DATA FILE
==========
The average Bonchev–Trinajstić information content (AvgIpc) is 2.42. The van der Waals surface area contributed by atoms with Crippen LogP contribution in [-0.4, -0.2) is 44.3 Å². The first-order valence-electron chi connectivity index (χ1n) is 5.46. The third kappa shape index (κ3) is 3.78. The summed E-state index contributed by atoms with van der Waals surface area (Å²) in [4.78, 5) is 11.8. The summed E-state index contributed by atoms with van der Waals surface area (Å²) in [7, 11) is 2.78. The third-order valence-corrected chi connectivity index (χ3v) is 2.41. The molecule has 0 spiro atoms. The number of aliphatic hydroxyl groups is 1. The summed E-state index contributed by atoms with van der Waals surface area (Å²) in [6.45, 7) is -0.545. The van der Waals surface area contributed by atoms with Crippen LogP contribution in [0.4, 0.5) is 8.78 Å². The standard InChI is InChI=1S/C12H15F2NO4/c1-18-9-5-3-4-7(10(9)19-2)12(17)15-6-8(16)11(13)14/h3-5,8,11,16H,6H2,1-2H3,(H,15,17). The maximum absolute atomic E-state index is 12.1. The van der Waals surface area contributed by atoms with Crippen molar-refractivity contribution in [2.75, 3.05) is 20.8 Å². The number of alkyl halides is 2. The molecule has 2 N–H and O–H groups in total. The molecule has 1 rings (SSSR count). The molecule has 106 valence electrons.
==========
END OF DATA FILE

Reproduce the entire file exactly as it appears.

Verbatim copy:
The average Bonchev–Trinajstić information content (AvgIpc) is 2.42. The van der Waals surface area contributed by atoms with Crippen LogP contribution in [-0.4, -0.2) is 44.3 Å². The first-order valence-electron chi connectivity index (χ1n) is 5.46. The third kappa shape index (κ3) is 3.78. The summed E-state index contributed by atoms with van der Waals surface area (Å²) in [4.78, 5) is 11.8. The summed E-state index contributed by atoms with van der Waals surface area (Å²) in [7, 11) is 2.78. The third-order valence-corrected chi connectivity index (χ3v) is 2.41. The molecule has 0 spiro atoms. The number of aliphatic hydroxyl groups is 1. The summed E-state index contributed by atoms with van der Waals surface area (Å²) in [6.45, 7) is -0.545. The van der Waals surface area contributed by atoms with Crippen LogP contribution in [0.4, 0.5) is 8.78 Å². The standard InChI is InChI=1S/C12H15F2NO4/c1-18-9-5-3-4-7(10(9)19-2)12(17)15-6-8(16)11(13)14/h3-5,8,11,16H,6H2,1-2H3,(H,15,17). The maximum absolute atomic E-state index is 12.1. The van der Waals surface area contributed by atoms with Crippen molar-refractivity contribution in [2.75, 3.05) is 20.8 Å². The number of alkyl halides is 2. The molecule has 2 N–H and O–H groups in total. The molecule has 1 rings (SSSR count). The molecule has 106 valence electrons.